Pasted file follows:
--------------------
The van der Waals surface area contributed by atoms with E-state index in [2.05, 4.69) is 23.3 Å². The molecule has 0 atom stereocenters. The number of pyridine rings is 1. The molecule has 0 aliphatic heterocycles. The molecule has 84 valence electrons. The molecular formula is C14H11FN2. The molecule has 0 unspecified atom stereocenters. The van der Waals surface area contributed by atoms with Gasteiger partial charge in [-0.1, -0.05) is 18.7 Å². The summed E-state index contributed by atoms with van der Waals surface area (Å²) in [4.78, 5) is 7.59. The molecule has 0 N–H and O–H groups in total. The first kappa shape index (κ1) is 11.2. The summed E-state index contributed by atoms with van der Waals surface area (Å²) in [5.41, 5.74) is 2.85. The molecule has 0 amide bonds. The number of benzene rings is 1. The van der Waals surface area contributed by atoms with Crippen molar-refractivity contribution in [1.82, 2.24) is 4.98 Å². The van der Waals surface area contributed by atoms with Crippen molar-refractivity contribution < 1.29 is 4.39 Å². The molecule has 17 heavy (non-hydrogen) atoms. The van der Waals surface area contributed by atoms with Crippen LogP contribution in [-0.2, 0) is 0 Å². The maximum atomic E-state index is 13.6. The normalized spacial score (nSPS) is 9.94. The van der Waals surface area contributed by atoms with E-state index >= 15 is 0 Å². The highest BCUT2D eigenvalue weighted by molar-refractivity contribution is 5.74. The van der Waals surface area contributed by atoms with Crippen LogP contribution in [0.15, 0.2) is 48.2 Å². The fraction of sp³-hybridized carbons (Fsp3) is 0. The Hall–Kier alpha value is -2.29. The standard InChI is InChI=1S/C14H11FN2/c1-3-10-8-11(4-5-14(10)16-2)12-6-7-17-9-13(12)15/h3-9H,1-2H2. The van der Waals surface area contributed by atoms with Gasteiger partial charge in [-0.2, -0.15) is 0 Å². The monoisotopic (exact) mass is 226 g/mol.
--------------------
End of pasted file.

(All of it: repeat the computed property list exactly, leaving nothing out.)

The van der Waals surface area contributed by atoms with E-state index in [2.05, 4.69) is 23.3 Å². The molecule has 0 atom stereocenters. The number of pyridine rings is 1. The molecule has 0 aliphatic heterocycles. The molecule has 84 valence electrons. The molecular formula is C14H11FN2. The molecule has 0 unspecified atom stereocenters. The van der Waals surface area contributed by atoms with Gasteiger partial charge in [-0.1, -0.05) is 18.7 Å². The summed E-state index contributed by atoms with van der Waals surface area (Å²) in [4.78, 5) is 7.59. The molecule has 0 N–H and O–H groups in total. The first kappa shape index (κ1) is 11.2. The summed E-state index contributed by atoms with van der Waals surface area (Å²) in [5.41, 5.74) is 2.85. The molecule has 0 amide bonds. The number of benzene rings is 1. The van der Waals surface area contributed by atoms with Crippen molar-refractivity contribution in [1.82, 2.24) is 4.98 Å². The van der Waals surface area contributed by atoms with Crippen molar-refractivity contribution < 1.29 is 4.39 Å². The molecule has 17 heavy (non-hydrogen) atoms. The van der Waals surface area contributed by atoms with Crippen LogP contribution in [-0.2, 0) is 0 Å². The maximum atomic E-state index is 13.6. The normalized spacial score (nSPS) is 9.94. The van der Waals surface area contributed by atoms with E-state index >= 15 is 0 Å². The highest BCUT2D eigenvalue weighted by molar-refractivity contribution is 5.74. The van der Waals surface area contributed by atoms with Crippen LogP contribution in [0.15, 0.2) is 48.2 Å². The fraction of sp³-hybridized carbons (Fsp3) is 0. The Hall–Kier alpha value is -2.29. The standard InChI is InChI=1S/C14H11FN2/c1-3-10-8-11(4-5-14(10)16-2)12-6-7-17-9-13(12)15/h3-9H,1-2H2. The van der Waals surface area contributed by atoms with Gasteiger partial charge in [-0.2, -0.15) is 0 Å². The monoisotopic (exact) mass is 226 g/mol.